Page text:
As supercross fans, we want close racing at all costs. Every week, the Monster Energy Supercross crew puts in painstaking efforts to produce a good show, with lavish opening ceremonies, videos, and promotions. The Dirt Wurx track crew puts in the effort too, especially with these rain races. The teams work hard, the sponsors work hard—heck, every darn interview in this sport contains the words working and hard, and usually one after the other.
But all that effort can’t guarantee what the fans want: close racing and multiple contenders. That’s up to the riders, and when they don’t deliver, the reactions are harsh, especially when a talented rider isn’t mixing it up for the win. Then the usual criticism comes out: the rider isn’t working hard enough. Sorry to be so mean to the riders who don’t win, but that’s what we want them to do.
Davi Millsaps may illustrate this point best. Follow the bouncing ball of his career and you’ll find rumors running the gamut: he’s not working hard enough, he’s working too hard, he’s working hard enough. He won a lot of amateur races; his mother, Colleen, garnered a reputation as a motocross drill sergeant, and the Millsaps Training Facility set the standard for hard work in the amateur ranks. They worked so hard that some thought the kids were getting pushed too hard, too soon.
Davi turned pro in 2004 with a lot of hype, and he struggled. That led to conflicting stories. Davi wasn’t winning, so he must not be working. But Colleen was still cracking the whip, so how was that possible? Before the ’05 season, rumors spread again that Davi wasn’t putting in the work, and he was pushed over to the East SX Region again. But then he won a bunch of races, so he seemed okay, although he complained about arm pump and blisters at Unadilla that year, and I was wondering how you get blisters when you’ve apparently been pounding out motos non-stop for your whole life.
Then Davi moved to Team Honda in 2006. Rumors said he had lost weight and was putting in the work. He claimed the Lites East SX crown. He mixed it up with the big guns on a 450 outdoors. No one thought he was lazy then, and during the nationals, Mom pushed him hard. I remember seeing him on an exercise bike between motos, outside in the summer heat. Was it too much?
A broken femur derailed his ’07 rookie SX-class campaign. The femur injury is big—just ask riders Guy Cooper, Greg Albertyn, or Damon Huffman. Davi failed to catch fire in ’07, and yes, the “lazy” talk was back. Especially since mom wasn’t around anymore.
But then came 2008, and Davi won two supercrosses. He was apparently training hard again. He was on the verge...but then he struggled in 2009. That started the “burned out” rumors, which Davi disputed in interviews, and he also dispute his physical condition by throwing out during a famous Erin Bates interview: “I’m not tired!”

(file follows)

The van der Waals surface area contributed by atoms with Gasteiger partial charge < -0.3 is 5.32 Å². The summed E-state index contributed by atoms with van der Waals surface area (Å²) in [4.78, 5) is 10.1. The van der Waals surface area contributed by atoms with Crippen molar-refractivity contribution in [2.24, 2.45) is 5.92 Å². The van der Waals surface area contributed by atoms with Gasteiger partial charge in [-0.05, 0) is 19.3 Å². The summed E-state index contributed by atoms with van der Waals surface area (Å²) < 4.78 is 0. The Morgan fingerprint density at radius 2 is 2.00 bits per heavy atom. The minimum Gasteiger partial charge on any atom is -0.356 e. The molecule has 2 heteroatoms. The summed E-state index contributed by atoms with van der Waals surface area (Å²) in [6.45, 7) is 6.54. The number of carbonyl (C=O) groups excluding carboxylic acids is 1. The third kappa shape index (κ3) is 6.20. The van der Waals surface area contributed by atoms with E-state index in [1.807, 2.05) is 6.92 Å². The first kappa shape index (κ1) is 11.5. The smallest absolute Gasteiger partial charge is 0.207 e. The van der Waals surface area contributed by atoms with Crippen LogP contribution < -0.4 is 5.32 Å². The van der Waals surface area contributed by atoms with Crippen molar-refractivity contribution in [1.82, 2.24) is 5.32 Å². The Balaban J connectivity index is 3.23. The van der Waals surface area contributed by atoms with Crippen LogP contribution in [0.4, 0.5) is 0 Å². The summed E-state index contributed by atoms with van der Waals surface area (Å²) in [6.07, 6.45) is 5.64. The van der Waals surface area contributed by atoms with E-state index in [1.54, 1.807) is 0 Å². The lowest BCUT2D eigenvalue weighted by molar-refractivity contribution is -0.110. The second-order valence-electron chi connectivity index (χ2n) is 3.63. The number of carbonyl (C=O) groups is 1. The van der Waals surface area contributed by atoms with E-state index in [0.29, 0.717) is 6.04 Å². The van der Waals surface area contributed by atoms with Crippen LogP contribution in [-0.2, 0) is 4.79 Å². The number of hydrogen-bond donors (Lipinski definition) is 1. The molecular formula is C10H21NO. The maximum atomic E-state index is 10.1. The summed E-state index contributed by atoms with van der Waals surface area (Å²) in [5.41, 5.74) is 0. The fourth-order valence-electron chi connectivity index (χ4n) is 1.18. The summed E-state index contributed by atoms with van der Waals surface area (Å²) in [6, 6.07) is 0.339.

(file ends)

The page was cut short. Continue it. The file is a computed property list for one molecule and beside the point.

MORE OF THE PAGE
At this point it was really hard to figure. Was he not working hard enough? Was he burnt out from working too hard? Was it the bike? The team? The mom? The girlfriend? The rumors, guesses, and theories on Millsaps’ program run the gamut, and the real reason people care so much is because they think he has the talent to make the racing interesting, and that’s what everyone wants.
In one week Davi has gone from being a bust to a hero. All of our guesses end up being wrong. Why not just read his horoscope for a guide? It can’t be any less accurate. Let’s do it. Davi was born February 15, 1988, which makes him an Aquarius. For an Aquarius, www.whats-your-sign.com actually says, if you can believe this, “If not kept in check, the Aquarian can be prone to sloth and laziness. However, they know this about themselves, and try their best to motivate themselves to action.”
Are you kidding me?!
Intrigued, I checked Horoscope.com to see what’s in store for Davi this month. Check out this snippet:
…you'll be at your best in February, especially on the 13th, when chatty Mercury in your own sign will contact passionate Mars…
February 13 is Anaheim 3! Look out!
This season we’ve run through the full cycle of Millsaps rumors again in just five weeks. We heard he was strong coming into the season (working hard), but then came ninth-, ninth-, and eighth-place finishes (he was lazy again, or burnt out again, or prone to sloth or laziness or something like that), then he finally logged a third in San Francisco. He revealed on our webcast that some supplements he had been taking had creatine in them, and creatine, apparently, causes arm pump.
This weekend in San Diego, I chatted with Davi’s trainer, John Louch, about all of this. Apparently Davi has been using the same supplements for a while now, but somewhere along the way the manufacturer changed the ingredients. As Louch explained, when you go to the store and grab the same vitamins you always do, or the same drink, you don’t study the label every time. Louch takes the blame for not studying the label every time he picked up a bottle. The small amount of creatine in this supplement isn’t a big deal, except elite athletes take supplements in very high doses, so even a trace amount of a substance can add up.
Creatine basically creates arm pump, keeping blood and fluid in your muscles so you can do more reps. If you’re Mike “The Situation” from Jersey Shore, it’s awesome. If you’re Davi Millsaps, it’s not. Now he’s off of it, he doesn’t get arm pump, we have four winners in five races this year, and the kind of close, unpredictable action we all want.
Good thing everyone is putting in the work!
So what’s up with the weather out here? Before Anaheim 1 2005, I feared the world would never be the same once Carmichael and Stewart finally got to race each other. That seems to be true, because ever since that first race, things are always touch and go in Cali’s open stadiums. We dodged it at A2 and San Fran, but the rain came at exactly the wrong time in San Diego-when they pulled the tarps off at 5 p.m. I can’t believe the track stayed as good as it did, and like A2, the rain made for better racing. No one could jump everything ever lap, which kept the field together. At times Millsaps had it under control, then he would make a mistake and the Short/Tedesco/Hill/Windham posse would catch up. At one point, five different riders were positioning themselves to win. When was the last time we could say that?
Hill played it smartest, saying he actually backed it down early because he didn’t want to throw points away. Then he wicked it up late (his fastest lap came on lap 12) and took second. Hill was really pumped for Millsaps, saying, “Davi takes as much crap on the message boards from people as I do.” Hey, the fans just want to see the guys with talent deliver a good race for them. On this night, Millsaps and Hill did.